This may be a slow process, so it will be important to take our time and make absolutely sure the Renda is properly stabilized prior to the commencement of loading operations. Even though time is money, a little extra caution here would be wise.
Update Jan. 5, 4 p.m. by Capt. Pete Garay, Alaska Marine Pilot stationed on the Renda to coordinate the vessel's steering in Alaska waters. Passing 70 miles due east of the "Galapagos of the Bering Sea," the Pribilof Islands of Saint George and Saint Paul.
BERING SEA -- The Renda, unlike the usual groaning sounds that most ships make when laboring through heavy seas, has beautiful harmonics. As winter's gale force winds find their way through the many cracks, crevices, and orifices of Renda's heavy metal skin, she produces a lonely, woodwind-type sound. This noise drifts randomly throughout the entire ship's wheelhouse making for good sleepy time tunes.
That said, I'll bet she'll start to groan-a-plenty (at least her hull will) once she enters the ice. Speaking of which, the business of ice navigation begins Friday. For now, the Healy remains on station ahead of us by about 4 miles.
Once in the ice, depending on its thickness, that gap could close to less than 3 cables (one cable equals 600 feet) as the Renda will need to ride close on the Healy's heels. Thereon out it will be hand steering and hard work for the Renda's bridge team and little sleep for Sergey Kopytov, the Renda's master, and Pavel Bovt, her chief engineer.
For these two guys it's just going to be another day at the office.
Ice and all navigation concerns aside, and on to a more personal note of possible interest. What's life like on a Russian Tramper (which the Renda is as she has no set schedule), you might ask? A quick snapshot is as follows.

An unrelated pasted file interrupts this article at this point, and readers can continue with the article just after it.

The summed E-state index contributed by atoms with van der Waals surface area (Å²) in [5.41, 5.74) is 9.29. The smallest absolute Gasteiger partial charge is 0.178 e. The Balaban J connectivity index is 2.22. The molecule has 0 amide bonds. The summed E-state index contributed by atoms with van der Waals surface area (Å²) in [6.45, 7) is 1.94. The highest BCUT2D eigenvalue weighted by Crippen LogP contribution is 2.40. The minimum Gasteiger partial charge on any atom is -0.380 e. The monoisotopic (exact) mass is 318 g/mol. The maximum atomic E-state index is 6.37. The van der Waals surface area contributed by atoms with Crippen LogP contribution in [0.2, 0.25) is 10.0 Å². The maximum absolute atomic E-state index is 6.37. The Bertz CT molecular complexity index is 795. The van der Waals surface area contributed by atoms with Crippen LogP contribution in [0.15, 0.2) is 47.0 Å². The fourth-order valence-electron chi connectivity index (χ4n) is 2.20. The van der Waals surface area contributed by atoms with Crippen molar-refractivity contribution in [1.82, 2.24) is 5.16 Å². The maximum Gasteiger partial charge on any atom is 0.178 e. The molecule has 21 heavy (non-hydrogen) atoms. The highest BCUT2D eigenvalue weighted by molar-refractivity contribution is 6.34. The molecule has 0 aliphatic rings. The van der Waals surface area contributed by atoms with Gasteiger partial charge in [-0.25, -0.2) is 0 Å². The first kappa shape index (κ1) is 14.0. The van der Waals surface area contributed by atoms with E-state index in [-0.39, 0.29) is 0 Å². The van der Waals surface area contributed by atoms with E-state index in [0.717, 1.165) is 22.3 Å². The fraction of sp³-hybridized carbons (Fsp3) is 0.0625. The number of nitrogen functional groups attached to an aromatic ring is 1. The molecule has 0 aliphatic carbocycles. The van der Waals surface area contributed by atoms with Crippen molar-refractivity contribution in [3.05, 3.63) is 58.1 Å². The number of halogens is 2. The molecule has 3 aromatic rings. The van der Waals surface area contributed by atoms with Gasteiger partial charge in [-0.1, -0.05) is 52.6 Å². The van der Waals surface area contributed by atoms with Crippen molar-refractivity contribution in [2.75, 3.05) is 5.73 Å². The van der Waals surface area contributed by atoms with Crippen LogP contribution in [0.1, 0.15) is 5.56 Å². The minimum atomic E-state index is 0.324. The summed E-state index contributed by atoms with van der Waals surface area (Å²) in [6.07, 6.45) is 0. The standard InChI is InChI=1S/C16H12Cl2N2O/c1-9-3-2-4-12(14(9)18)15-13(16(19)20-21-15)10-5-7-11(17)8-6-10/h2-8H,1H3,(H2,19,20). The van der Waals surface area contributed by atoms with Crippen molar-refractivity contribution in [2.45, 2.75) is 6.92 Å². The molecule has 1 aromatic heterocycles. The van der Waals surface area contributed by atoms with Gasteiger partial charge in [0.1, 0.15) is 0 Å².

I have been issued the following toiletries:
My mattress is no Simon's "Beauty Rest," but neither is anyone else's. All are custom imports straight from the hard and flat factory. Russian (and only Russian) music mixed with cigarette smoke fills the air at night. No one has a tan. English isn't the second language. To entertain themselves they still play chess. The irony of good humor is not lost on any of them (true of all
Russians) and to pass the time all engage in lots of talk, talk. If I were to render life aboard the Renda down to a few choice words, those select words would be "Spartan, with a big beating heart."
Update Jan. 5, 8:40 a.m. by Capt. Pete Garay, Alaska Marine Pilot stationed on the Renda to coordinate the vessel's steering while in Alaska waters:
Any number of times, this mission to Nome could have come unraveled and fallen apart. Yesterday was one of those times. Ten miles out of Dutch Harbor the Renda suffered an engine casualty and as such was forced to turn around and limp back to Dutch Harbor where she anchored up for repairs. During the course of this breakdown, the engineering crew aboard the Renda removed a burned-out valve from one of the ship's main cylinders and, short of a replacement, fabricated a new one.
My hat goes off to the Renda's "Black Gang". Because of their ingenuity they saved the day and maybe even this mission. They have earned a thank you from the folks of Nome.
With the engine now back on line the Renda is once again steaming North at a respectable speed (for a ship of her age) of 10.8 knots. Estimated Time of Arrival at the ice edge is Jan. 6 at 12:00 p.m.